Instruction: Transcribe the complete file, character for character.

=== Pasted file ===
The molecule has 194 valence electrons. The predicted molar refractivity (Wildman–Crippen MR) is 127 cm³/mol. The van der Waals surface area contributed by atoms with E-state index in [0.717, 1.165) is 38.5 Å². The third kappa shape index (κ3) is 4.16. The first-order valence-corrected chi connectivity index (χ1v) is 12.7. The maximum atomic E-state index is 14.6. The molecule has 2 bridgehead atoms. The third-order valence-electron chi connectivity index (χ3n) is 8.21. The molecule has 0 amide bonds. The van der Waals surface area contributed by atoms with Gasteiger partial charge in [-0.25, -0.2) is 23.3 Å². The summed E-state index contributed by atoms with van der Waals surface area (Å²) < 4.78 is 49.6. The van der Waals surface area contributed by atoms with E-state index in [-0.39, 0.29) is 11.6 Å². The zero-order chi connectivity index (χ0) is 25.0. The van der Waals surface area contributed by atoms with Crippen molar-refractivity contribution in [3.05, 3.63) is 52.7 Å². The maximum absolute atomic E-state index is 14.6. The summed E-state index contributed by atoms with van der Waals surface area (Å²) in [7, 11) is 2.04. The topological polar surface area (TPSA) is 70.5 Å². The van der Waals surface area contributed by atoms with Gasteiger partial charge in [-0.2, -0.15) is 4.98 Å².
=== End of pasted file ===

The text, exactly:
The molecule has 194 valence electrons. The predicted molar refractivity (Wildman–Crippen MR) is 127 cm³/mol. The van der Waals surface area contributed by atoms with E-state index in [0.717, 1.165) is 38.5 Å². The third kappa shape index (κ3) is 4.16. The first-order valence-corrected chi connectivity index (χ1v) is 12.7. The maximum atomic E-state index is 14.6. The molecule has 2 bridgehead atoms. The third-order valence-electron chi connectivity index (χ3n) is 8.21. The molecule has 0 amide bonds. The van der Waals surface area contributed by atoms with Gasteiger partial charge in [-0.25, -0.2) is 23.3 Å². The summed E-state index contributed by atoms with van der Waals surface area (Å²) < 4.78 is 49.6. The van der Waals surface area contributed by atoms with E-state index in [-0.39, 0.29) is 11.6 Å². The zero-order chi connectivity index (χ0) is 25.0. The van der Waals surface area contributed by atoms with Crippen molar-refractivity contribution in [3.05, 3.63) is 52.7 Å². The maximum absolute atomic E-state index is 14.6. The summed E-state index contributed by atoms with van der Waals surface area (Å²) in [7, 11) is 2.04. The topological polar surface area (TPSA) is 70.5 Å². The van der Waals surface area contributed by atoms with Gasteiger partial charge in [-0.2, -0.15) is 4.98 Å².